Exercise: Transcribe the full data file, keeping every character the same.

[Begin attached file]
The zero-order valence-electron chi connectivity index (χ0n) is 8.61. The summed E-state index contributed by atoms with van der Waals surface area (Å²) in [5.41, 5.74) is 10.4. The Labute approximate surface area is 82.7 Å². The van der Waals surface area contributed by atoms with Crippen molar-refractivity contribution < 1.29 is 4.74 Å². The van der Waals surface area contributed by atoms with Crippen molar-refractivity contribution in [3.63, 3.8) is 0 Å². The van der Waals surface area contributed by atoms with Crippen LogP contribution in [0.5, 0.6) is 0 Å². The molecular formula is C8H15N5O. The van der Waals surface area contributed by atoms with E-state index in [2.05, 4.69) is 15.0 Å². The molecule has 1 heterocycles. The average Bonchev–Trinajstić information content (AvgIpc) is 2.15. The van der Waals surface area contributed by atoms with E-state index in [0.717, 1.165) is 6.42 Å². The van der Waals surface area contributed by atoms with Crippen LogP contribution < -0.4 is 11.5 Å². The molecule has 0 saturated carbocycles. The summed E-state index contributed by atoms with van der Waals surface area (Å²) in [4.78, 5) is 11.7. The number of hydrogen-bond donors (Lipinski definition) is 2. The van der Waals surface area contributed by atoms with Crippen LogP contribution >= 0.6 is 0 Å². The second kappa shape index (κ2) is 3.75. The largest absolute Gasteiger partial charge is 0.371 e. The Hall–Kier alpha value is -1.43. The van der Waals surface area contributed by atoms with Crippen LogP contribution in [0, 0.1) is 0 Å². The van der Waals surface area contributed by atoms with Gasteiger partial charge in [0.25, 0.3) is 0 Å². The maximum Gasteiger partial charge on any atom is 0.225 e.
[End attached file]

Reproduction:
The zero-order valence-electron chi connectivity index (χ0n) is 8.61. The summed E-state index contributed by atoms with van der Waals surface area (Å²) in [5.41, 5.74) is 10.4. The Labute approximate surface area is 82.7 Å². The van der Waals surface area contributed by atoms with Crippen molar-refractivity contribution < 1.29 is 4.74 Å². The van der Waals surface area contributed by atoms with Crippen molar-refractivity contribution in [3.63, 3.8) is 0 Å². The van der Waals surface area contributed by atoms with Crippen LogP contribution in [0.5, 0.6) is 0 Å². The molecular formula is C8H15N5O. The van der Waals surface area contributed by atoms with E-state index in [2.05, 4.69) is 15.0 Å². The molecule has 1 heterocycles. The average Bonchev–Trinajstić information content (AvgIpc) is 2.15. The van der Waals surface area contributed by atoms with E-state index in [0.717, 1.165) is 6.42 Å². The van der Waals surface area contributed by atoms with Crippen LogP contribution < -0.4 is 11.5 Å². The molecule has 0 saturated carbocycles. The summed E-state index contributed by atoms with van der Waals surface area (Å²) in [4.78, 5) is 11.7. The number of hydrogen-bond donors (Lipinski definition) is 2. The van der Waals surface area contributed by atoms with Crippen LogP contribution >= 0.6 is 0 Å². The second kappa shape index (κ2) is 3.75. The largest absolute Gasteiger partial charge is 0.371 e. The Hall–Kier alpha value is -1.43. The van der Waals surface area contributed by atoms with Crippen LogP contribution in [0, 0.1) is 0 Å². The van der Waals surface area contributed by atoms with Gasteiger partial charge in [0.25, 0.3) is 0 Å². The maximum Gasteiger partial charge on any atom is 0.225 e.